Difference between revisions of "Plovdiv"
Revision as of 13:35, 16 May 2018
Plovdiv is the oldest continuously-inhabited city in Europe, which is now located on six hills. The first Thracian settlement on Nebet hill has been dated back to 6, 000 BC. The first inhabitants of the city were supposedly Thracian tribes - the bessi and odrisi.
In 342 BC Philip of Macedon conquered the city and gave it the name Philippopolis ("Philippos" and "polis" - city). In 12 AD the Romans started conquering the Thracian provinces on the territory which is nowadays Bulgaria. After the death of the Thracian king Remetalk in 46 AD, Thracia was officially proclaimed a Roman province. During this period the city of Plovdiv was an important administrative center and soon afterwards it was proclaimed a Metropolitan city of the province Thracia. The city was called Trimontium (a city on three hills) but soon it regained its previous name Philippopolis.
During the long occupation by the Ottoman Empire, a large mosque was built, still present in the centre area as well. During communist times, a statue of the unnamed Russian soldier was erected on one of the three main hills which overlooks the city.
Today, Plovdiv is a famous tourist destination itself and also serves as a gateway to many other points of interest. Plovdiv is well-known for hosting the Plovdiv International Fair twice a year and for its ancient sites.
While you are in Plovdiv, you can get help and more information about the city from one of the two Tourist information Centers in the city. The first one is located in the center of the city, between post office building and Odeon; when arriving in the city via train or bus through "Ugh" or "Rhodopi" stations, this is one of the first buildings you'll come across in the center of the city. The second one is located in the old city, on the main street (Saborna St), a little bit before the Etnographic museum and the Church of Saint Konstantin and Elena. There is also an information window inside the train station with the tourist map taped to the wall next to it that you can take a picture of.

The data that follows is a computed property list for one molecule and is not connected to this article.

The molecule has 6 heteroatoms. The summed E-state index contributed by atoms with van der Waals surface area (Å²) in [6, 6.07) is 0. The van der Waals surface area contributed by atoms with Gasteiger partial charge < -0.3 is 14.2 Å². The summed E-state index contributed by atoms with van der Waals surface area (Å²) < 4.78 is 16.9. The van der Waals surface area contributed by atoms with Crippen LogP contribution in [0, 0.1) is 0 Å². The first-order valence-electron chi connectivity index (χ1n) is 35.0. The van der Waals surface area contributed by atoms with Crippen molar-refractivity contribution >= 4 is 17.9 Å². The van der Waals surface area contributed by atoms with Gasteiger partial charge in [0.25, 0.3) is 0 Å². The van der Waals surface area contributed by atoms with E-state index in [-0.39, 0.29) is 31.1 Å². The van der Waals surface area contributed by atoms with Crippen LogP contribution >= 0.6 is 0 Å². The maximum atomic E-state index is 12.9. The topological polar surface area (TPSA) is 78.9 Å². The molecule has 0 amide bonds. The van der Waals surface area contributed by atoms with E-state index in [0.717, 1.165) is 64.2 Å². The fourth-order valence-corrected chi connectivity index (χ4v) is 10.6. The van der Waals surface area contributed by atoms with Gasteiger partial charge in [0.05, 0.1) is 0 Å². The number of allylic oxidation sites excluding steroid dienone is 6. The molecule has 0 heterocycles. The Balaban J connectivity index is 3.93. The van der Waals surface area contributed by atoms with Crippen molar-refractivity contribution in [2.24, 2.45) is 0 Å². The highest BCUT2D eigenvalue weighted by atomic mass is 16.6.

Tourist information centers can help you with all kinds of information including city maps, information about concerts, bus and train schedules, and finding a place to sleep. Many of the staff outside the info center in the old city don't speak much English so getting the information you need may be a challenge. There is also free wifi in bus stations and train stations.
International Plovdiv Airport is located next to the village of Krumovo, 15 km away from the city center (about 20 min by car). The airport is served by the low-cost flight company Ryanair, providing direct flights to London Stansted Airport and Frankfurt Haan. At the moment there are seasonal flights to Moskow Domodedovo Airport three times per week – on Monday, Friday and Sunday until March 29th 2016. Charter flights take place for the ski season, flying Monarch to London Gatwick, Yamal to Moskow Domodedovo and Donavia to Rostow na Don. The company Peagus runs flights to Izmir, Turkey.
Plovdiv International Airport is easily accessible by the following means of transport: